A pot roast is commonly taken from the round subprimal cut and retailed as rolled boneless rump roast. Although rump roast is the most common form of beef used in pot roast, some markets retail other cuts, such as chuck eye roast and bottom round roast, as pot roast. The same cooking techniques apply to each. Any cut of meat originating from a highly exercised portion of the animal tends to have a large proportion of connective tissue and dense muscle fiber concentration and responds best to a moist-heat, extended-duration cooking method.
Put the frozen pot roast in a shallow pan lined with paper towels. Place it in the bottom shelf of the refrigerator to prevent cross contamination as it thaws. A roast may take up to two days to completely defrost.
Thoroughly rinse and dry the roast with paper towels. Liberally season the roast with kosher salt and fresh-ground black pepper. Cut vegetables into approximately 1- to 1½ inch pieces. For even cooking, the dimensions of the cut vegetables are not as important as their uniformity.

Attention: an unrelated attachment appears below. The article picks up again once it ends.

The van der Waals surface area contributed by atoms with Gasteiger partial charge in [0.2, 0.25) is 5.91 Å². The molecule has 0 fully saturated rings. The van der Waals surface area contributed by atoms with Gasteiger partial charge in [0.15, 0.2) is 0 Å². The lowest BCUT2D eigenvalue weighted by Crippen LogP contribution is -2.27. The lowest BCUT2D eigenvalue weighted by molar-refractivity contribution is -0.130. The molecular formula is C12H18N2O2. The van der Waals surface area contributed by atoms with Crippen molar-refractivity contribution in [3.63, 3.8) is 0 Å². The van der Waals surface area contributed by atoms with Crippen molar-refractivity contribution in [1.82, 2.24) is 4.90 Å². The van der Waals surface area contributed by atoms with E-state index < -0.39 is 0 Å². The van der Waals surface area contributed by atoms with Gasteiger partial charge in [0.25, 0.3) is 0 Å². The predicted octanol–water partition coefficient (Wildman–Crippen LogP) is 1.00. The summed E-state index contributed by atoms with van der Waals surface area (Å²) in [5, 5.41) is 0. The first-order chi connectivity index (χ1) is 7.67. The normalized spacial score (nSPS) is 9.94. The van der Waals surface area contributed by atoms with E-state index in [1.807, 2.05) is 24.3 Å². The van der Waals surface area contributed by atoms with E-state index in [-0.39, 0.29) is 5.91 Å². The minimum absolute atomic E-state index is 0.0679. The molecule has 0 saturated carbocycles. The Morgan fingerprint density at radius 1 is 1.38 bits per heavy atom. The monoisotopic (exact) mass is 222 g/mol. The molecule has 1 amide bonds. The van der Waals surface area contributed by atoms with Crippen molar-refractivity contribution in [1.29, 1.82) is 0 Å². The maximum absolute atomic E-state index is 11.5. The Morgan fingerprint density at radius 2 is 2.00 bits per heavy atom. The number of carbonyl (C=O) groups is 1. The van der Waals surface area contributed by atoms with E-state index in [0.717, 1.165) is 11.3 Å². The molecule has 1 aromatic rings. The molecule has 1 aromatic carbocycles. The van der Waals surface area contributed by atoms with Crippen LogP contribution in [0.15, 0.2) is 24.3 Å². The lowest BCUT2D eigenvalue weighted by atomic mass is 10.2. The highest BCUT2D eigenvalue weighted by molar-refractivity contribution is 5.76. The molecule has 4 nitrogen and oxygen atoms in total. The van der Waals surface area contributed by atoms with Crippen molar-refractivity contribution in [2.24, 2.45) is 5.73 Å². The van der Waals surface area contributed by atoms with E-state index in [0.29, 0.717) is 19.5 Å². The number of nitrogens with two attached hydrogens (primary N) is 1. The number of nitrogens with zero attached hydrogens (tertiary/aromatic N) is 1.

Pour the olive oil in the sauté pan and set over high heat. Spread a thin layer of flour on a large plate and dredge the roast on all sides. When the surface of the oil begins shimmering, sear the roast thoroughly. After the roast achieves a brown crust, remove it and place it in the slow cooker. Do not lower the heat of the sauté pan. Pour wine into the sauté pan and deglaze it, using a wooden spoon to detach any caramelized pieces. Spread the vegetables evenly over the roast. Pour the contents of the sauté pan and enough braising liquid to cover ½ of the roast into the slow cooker.
Set the temperature of the slow cooker to high and cover. Approximately two hours into the cooking process, place the roast on top of the vegetables. Evenly distribute the vegetables in the bottom of the slow cooker. Placing the roast on top of the vegetables allows air to circulate underneath it, and contributes to even heat distribution. After five to six hours of cooking, check the doneness of the roast and check again every hour thereafter to monitor tenderness. Although a braised roast reaches a temperature beyond well-done, use a probe thermometer to ensure the product has reached a safe minimum internal temperature of 160 degrees F.